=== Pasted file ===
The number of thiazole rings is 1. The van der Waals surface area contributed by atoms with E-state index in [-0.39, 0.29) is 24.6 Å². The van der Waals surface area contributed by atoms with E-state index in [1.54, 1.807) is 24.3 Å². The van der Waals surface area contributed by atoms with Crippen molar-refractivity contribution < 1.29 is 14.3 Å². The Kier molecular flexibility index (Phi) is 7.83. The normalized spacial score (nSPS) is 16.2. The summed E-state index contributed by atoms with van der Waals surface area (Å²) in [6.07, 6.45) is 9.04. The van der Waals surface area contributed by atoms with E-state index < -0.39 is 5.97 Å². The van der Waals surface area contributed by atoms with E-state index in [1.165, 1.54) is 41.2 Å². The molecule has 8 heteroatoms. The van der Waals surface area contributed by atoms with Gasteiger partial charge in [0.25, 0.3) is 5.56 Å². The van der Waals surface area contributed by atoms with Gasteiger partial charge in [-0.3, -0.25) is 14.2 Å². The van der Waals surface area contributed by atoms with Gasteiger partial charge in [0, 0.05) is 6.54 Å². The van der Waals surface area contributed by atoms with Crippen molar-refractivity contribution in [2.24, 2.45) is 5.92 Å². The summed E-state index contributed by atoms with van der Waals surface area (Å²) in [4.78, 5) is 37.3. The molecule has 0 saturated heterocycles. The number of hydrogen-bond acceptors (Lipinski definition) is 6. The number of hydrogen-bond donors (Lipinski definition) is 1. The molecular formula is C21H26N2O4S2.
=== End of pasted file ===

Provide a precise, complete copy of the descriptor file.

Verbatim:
The number of thiazole rings is 1. The van der Waals surface area contributed by atoms with E-state index in [-0.39, 0.29) is 24.6 Å². The van der Waals surface area contributed by atoms with E-state index in [1.54, 1.807) is 24.3 Å². The van der Waals surface area contributed by atoms with Crippen molar-refractivity contribution < 1.29 is 14.3 Å². The Kier molecular flexibility index (Phi) is 7.83. The normalized spacial score (nSPS) is 16.2. The summed E-state index contributed by atoms with van der Waals surface area (Å²) in [6.07, 6.45) is 9.04. The van der Waals surface area contributed by atoms with E-state index < -0.39 is 5.97 Å². The van der Waals surface area contributed by atoms with E-state index in [1.165, 1.54) is 41.2 Å². The molecule has 8 heteroatoms. The van der Waals surface area contributed by atoms with Gasteiger partial charge in [0.25, 0.3) is 5.56 Å². The van der Waals surface area contributed by atoms with Gasteiger partial charge in [-0.3, -0.25) is 14.2 Å². The van der Waals surface area contributed by atoms with Gasteiger partial charge in [0, 0.05) is 6.54 Å². The van der Waals surface area contributed by atoms with Crippen molar-refractivity contribution in [2.24, 2.45) is 5.92 Å². The summed E-state index contributed by atoms with van der Waals surface area (Å²) in [4.78, 5) is 37.3. The molecule has 0 saturated heterocycles. The number of hydrogen-bond acceptors (Lipinski definition) is 6. The number of hydrogen-bond donors (Lipinski definition) is 1. The molecular formula is C21H26N2O4S2.